DHEA (dehydroepiandrosterone), a natural hormone that is produced by the adrenal glands, and has been used in anti-aging regimens, since one of its properties is that it can "de-excite" the body's processes and thereby slow down the production of fats, hormones, and acids that contribute to aging, is no longer available as a supplement. It has been found to also contain anti-cancer and weight loss properties and is currently being formulated as a prescription drug.
Vitamin Bible By Earl Mindell, page 290

Research has shown that DHEA has many functions in the body pertaining to health and longevity. Among other things, it helps to generate the sex hormones estrogen and testosterone; increases the percentage of muscle mass; decreases the percentage of body fat; and stimulates bone deposition, thereby helping to prevent osteoporosis. As the production of DHEA declines with age, the structures and systems of the body appear to decline with it. This leaves the body vulnerable to various cancers, including cancer of the breast, prostate, and bladder, as well as to atherosclerosis, high blood pressure, Parkinson's disease, diabetes, nerve degeneration, and other age-related conditions.
Prescription For Nutritional Healing by Phyllis A Balch CNC and James F Balch MD, page 705

Many researchers believe that DHEA's antiobesity effects are due to its ability to block a specific enzyme called glucose-6-phosphate-dehydrogenase (G6PD). Scientists believe that DHEA, by inhibiting G6PD, actually blocks the body's ability to store and produce fat.
Stopping the Clock by Ronald Klatz and Robert Goldman, page 70

Second, numerous animal studies have shown that administration of DHEA prevents obesity, diabetes, cancer, and heart disease; enhances the functioning of the immune system; and prolongs life.
Textbook of Natural Medicine Volumes 1-2 by Joseph E Pizzorno and Michael T Murray, page 695

Studies have shown DHEA to work against obesity by encouraging weight loss by raising metabolism and decreasing appetite and fat storage.
Stopping the Clock by Ronald Klatz and Robert Goldman, page 70

Blood serum DHEA levels have been documented to be lower than normal in patients with autoimmune disorders. Dr. Davis Lamson, a naturopath practicing in Kent, Washington, has found DHEA to be helpful in treating patients with two autoimmune diseases—ulcerative colitis and rheumatoid arthritis—as long as the initial DHEA blood and saliva tests show that the DHEA level is on the low side.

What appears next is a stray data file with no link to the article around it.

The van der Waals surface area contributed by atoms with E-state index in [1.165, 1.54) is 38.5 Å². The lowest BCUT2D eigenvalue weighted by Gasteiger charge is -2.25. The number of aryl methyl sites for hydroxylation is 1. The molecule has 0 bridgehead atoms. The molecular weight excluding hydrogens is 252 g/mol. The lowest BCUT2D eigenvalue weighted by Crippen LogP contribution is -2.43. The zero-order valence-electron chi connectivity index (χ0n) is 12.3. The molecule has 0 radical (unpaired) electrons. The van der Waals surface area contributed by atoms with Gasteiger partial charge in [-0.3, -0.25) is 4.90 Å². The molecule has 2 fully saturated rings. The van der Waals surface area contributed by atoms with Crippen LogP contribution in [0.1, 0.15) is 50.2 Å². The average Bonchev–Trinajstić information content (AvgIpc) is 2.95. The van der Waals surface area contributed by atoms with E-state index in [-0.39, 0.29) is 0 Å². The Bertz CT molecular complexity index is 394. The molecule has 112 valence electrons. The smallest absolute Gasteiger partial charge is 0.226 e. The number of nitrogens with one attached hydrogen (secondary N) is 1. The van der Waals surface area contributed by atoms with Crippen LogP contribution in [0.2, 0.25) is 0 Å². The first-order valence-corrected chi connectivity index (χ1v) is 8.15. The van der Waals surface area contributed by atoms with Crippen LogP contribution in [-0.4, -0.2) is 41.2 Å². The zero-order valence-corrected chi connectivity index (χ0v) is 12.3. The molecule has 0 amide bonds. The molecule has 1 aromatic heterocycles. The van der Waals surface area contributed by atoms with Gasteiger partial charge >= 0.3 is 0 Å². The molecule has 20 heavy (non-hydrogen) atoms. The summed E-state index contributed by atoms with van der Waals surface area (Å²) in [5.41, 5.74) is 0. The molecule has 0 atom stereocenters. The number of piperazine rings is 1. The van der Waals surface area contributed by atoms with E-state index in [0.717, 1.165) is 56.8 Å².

Lupus by Sharon Moore, page 78

Dr. Edmund Chein is a strong supporter of DHEA supplementation and is the founder of the Palm Springs Life Extension Institute. He reported that his patients respond with comments such as "I've never felt this good," and "I can't believe how much weight I've lost." Dr. Chein believes that this weight loss and increase in muscle strength can lead to greater personal independence and freedom as we age.
Stopping the Clock by Ronald Klatz and Robert Goldman, page 70

Over the last decade it has been demonstrated that declining levels of DHEA are linked to such conditions as diabetes, obesity, elevated cholesterol levels, heart disease, arthritis and other age-related diseases. In addition, DHEA shows promise in enhancing memory and improving cognitive function.
Textbook of Natural Medicine Volumes 1-2 by Joseph E Pizzorno and Michael T Murray, page 1075

Claims for 7-oxo-DHEA include metabolic enhancements that help promote weight loss and increase lean body mass, favorable effects on immunity, improved memory and various anti-aging effects. These claims are largely extravagant extrapolations from very preliminary animal and in vitro studies. Some claim that 7-oxo-DHEA is superior to DHEA itself because 7-oxo-DHEA appears not to be converted to sex hormones.
PDR For Nutritional Supplements by Sheldon Saul Hendle and David Rorvik, page 10

Many hormones have the effect of restoring muscle mass and reducing fat, and DHEA is no exception. It seems to behave similarly to thyroid hormone in regard to weight loss, by indirectly enhancing thermogenesis and declining mitochondrial metabolic efficacy.
Stopping the Clock by Ronald Klatz and Robert Goldman, page 70

A number of studies have shown that DHEA has important effects on health, including possible roles in preventing breast cancer and obesity, while increasing youthful appearance. One study of 242 men, 50 to 79 years old, reported that the DHEA levels in those who died were only one-third that of the survivors.
The Enzyme Cure by Lita Lee with Lisa Turner & Burton Goldberg, page 261

Dehydroepiandrosterone (DHEA) Hormone produced by the adrenal glands; appears to aid in the regulation and production of steroidal hormones; appears to help in reducing cholesterol levels and body fats; seems to be involved in increasing muscle mass.
Stopping the Clock by Ronald Klatz and Robert Goldman, page 322